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It's about a month since we last had a look at the companies on our watchlist, so it's about time we checked to see how they're going. I've also added a new company to the list, and there's a bit of news from the portfolio itself that we should look at.
But firstly, here's the current state of the watchlist:
Unilever is a company that I've always liked, as it's solid and dependable, and a decent defensive share during downturns -- it makes the kind of household essentials that people just don't cut back on. It's mainly a dividend share, though the price has put on around 20% since the start of June.
But that price rise is the reason I'm unlikely to add it to the portfolio, as it has taken the price-to-earnings (P/E) ratio -- based on 2012 estimates -- to 18.8, and that just makes it a bit too expensive for me. After that rise, I can see the price remaining fairly flat over the next year or two, so buying it now would be just for the dividend. And with 3.3% forecast, there are more attractive dividends out there. So for me, Unilever just isn't a buy right now, but we can keep watching it.
A better dividend
A dividend payer that I think is more attractive is United Utilities . Like the rest of the utilities companies, what we're looking at here is a pure cash-cow, dividend investment, suitable to be kept for decades. And that forecast yield of 4.9% does look tasty. However, having United Utilities in the watchlist is really a placeholder for utilities companies in general, and if we buy one we will need to consider the alternatives. SSE , for example, offers a forecast 5.8% dividend yield for the year to March 2013, rising to over 6% for the next two years. It's on a lower P/E than United, too, of around 12.6 compared to 17.6. But at the same time, United has double-digit earnings growth forecast, versus SSE's 0% for this year, rising to 3% next.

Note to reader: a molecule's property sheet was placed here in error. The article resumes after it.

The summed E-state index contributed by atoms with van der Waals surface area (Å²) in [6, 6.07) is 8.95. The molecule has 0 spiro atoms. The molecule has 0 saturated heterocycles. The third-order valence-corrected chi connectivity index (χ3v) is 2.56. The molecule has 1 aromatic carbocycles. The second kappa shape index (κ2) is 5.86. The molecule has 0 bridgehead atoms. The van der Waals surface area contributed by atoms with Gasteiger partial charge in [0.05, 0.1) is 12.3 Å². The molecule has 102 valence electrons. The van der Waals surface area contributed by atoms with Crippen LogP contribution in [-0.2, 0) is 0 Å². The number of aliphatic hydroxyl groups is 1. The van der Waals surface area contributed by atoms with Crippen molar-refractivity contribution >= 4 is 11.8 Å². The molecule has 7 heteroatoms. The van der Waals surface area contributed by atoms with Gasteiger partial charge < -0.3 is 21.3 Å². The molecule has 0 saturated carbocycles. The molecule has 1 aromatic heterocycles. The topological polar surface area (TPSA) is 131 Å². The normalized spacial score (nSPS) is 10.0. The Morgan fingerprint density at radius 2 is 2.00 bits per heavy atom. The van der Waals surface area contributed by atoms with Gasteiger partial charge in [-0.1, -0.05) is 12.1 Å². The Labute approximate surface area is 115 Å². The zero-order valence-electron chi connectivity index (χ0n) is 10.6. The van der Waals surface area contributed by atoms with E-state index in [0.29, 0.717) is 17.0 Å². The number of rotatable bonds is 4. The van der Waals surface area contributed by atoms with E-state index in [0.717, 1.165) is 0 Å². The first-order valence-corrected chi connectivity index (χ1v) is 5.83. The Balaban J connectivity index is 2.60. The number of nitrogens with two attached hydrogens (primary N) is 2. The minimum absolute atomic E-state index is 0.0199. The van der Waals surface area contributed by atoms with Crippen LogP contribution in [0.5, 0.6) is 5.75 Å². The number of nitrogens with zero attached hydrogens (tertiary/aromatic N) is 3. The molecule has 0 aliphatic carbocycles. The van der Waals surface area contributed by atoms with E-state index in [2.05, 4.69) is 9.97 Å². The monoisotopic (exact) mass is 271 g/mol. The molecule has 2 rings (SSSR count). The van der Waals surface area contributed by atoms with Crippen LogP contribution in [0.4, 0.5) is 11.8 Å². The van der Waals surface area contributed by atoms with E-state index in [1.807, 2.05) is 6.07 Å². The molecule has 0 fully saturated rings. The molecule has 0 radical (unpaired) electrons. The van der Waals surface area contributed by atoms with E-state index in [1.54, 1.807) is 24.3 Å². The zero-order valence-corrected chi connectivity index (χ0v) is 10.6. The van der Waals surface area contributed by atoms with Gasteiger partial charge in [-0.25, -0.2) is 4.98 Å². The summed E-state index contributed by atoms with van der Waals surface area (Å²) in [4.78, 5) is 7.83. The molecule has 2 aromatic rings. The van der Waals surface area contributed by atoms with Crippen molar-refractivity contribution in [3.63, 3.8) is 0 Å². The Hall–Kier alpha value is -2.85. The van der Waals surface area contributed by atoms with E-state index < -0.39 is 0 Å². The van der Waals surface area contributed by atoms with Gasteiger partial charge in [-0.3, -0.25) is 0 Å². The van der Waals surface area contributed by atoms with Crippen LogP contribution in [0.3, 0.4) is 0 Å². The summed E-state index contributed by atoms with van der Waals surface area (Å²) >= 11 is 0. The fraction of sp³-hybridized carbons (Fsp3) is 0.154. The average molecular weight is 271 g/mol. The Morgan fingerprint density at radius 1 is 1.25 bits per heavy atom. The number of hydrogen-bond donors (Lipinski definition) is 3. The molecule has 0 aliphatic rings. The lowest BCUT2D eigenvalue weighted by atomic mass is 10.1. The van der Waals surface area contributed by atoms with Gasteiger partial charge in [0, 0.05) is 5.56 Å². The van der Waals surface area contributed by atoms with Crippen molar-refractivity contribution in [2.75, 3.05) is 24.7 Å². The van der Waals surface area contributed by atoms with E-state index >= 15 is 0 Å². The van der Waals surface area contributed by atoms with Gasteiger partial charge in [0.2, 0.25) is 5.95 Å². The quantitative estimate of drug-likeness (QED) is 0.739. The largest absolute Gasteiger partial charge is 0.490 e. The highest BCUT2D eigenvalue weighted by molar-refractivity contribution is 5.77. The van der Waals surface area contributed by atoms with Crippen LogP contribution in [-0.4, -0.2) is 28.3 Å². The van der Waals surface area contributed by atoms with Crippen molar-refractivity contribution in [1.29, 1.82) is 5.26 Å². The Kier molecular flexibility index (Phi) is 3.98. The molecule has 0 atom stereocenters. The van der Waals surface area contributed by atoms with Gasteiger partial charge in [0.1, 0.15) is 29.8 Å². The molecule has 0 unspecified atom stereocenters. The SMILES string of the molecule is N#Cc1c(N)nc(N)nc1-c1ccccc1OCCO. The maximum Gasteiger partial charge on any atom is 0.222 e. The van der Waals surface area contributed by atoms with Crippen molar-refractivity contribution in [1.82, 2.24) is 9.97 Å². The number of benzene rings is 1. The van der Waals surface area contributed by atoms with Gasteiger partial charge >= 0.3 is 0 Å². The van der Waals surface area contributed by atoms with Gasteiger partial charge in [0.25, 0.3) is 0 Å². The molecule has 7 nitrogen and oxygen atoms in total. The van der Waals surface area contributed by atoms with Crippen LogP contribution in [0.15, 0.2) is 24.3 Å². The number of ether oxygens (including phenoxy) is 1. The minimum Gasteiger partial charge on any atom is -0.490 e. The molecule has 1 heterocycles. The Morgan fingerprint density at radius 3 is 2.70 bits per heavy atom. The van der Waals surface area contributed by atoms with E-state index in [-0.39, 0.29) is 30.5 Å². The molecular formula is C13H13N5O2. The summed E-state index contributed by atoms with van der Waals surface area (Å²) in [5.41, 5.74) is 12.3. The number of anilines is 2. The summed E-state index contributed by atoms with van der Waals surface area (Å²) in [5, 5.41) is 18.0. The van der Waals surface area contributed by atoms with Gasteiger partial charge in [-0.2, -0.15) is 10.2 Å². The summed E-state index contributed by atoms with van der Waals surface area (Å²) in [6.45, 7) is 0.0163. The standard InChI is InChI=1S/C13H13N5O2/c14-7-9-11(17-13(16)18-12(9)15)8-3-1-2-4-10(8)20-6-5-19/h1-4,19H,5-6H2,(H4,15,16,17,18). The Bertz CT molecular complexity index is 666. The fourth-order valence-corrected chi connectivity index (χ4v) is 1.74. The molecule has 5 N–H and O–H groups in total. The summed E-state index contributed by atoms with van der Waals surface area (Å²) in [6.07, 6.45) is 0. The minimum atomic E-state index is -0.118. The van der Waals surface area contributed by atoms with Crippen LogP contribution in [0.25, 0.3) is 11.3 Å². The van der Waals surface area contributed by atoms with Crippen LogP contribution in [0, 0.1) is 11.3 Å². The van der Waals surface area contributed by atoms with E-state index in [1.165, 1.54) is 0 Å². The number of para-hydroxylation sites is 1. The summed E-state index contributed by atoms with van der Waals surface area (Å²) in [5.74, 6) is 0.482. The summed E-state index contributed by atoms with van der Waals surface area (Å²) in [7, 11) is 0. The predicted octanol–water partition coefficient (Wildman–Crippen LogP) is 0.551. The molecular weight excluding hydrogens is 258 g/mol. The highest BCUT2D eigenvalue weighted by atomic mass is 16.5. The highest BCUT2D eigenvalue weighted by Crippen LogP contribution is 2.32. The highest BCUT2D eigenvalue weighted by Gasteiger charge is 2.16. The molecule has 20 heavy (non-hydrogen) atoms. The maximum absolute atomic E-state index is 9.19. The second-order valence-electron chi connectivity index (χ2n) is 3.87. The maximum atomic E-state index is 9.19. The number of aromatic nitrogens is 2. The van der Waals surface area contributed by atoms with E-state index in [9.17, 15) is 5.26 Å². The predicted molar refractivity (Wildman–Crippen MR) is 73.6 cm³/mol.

Even though the prices have risen over the past year, I'm really starting to think that a utility company has to be a buy for a long-term portfolio like ours, and one of them may well take up one of our last two slots.
I've added GKN to the list after taking a look at the company's strong share price growth of late (and thinking I wish I'd seen the potential earlier). The price is up around 20% since a positive update in October, expectations for the full year to December 2012 are strong, and analysts currently have 10% earnings growth tentatively penciled in for each of the next two years.
Even after the recent price surge, the shares are still only on a P/E of 10, and there are thrice-covered dividends forecast with a yield of over 3%. The engineering sector is on a bit of a recovery as well, so on first inspection, GKN is looking like a buy. Could we have a utility and an engineer making up our last two purchases? It's possible.
And some news
I wasn't happy to wake up on Thursday to the news that portfolio member Rio Tinto had warned of a $14 billion (£8.8 billion) writedown relating to its aluminum business and its coal operations in Mozambique, and that chief executive Tom Albanese had been given the boot. With dread, I awaited the market's opening.
But what happened was surprising. The price opened more than 4% down, but immediately started to recover, and ended the day just 19.5 pence (0.5%) down on 3,439 pence. And on Friday the price rose further, ending the week 1% up on 3,502 pence. This investment world really is a strange one.
Rio Tinto remains a strong buy for me.
Finally, a big part of the Beginner's Portfolio is based on a strategy of buying strong dividend-paying shares, and Neil Woodford is an acknowledged expert on it. The free Motley Fool report "8 Shares Held by Britain's Super Investor" takes a look at some of his major holdings, and I strongly recommend learning from successful investors as part of the Beginners' process. Click here to get your free copy, while it's still available.
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The article Beginners' Portfolio: Watchlist Update originally appeared on Fool.com.
Alan Oscroft has no position in any stocks mentioned. The Motley Fool recommends Unilever. Try any of our Foolish newsletter services free for 30 days. We Fools may not all hold the same opinions, but we all believe that considering a diverse range of insights makes us better investors. The Motley Fool has a disclosure policy.
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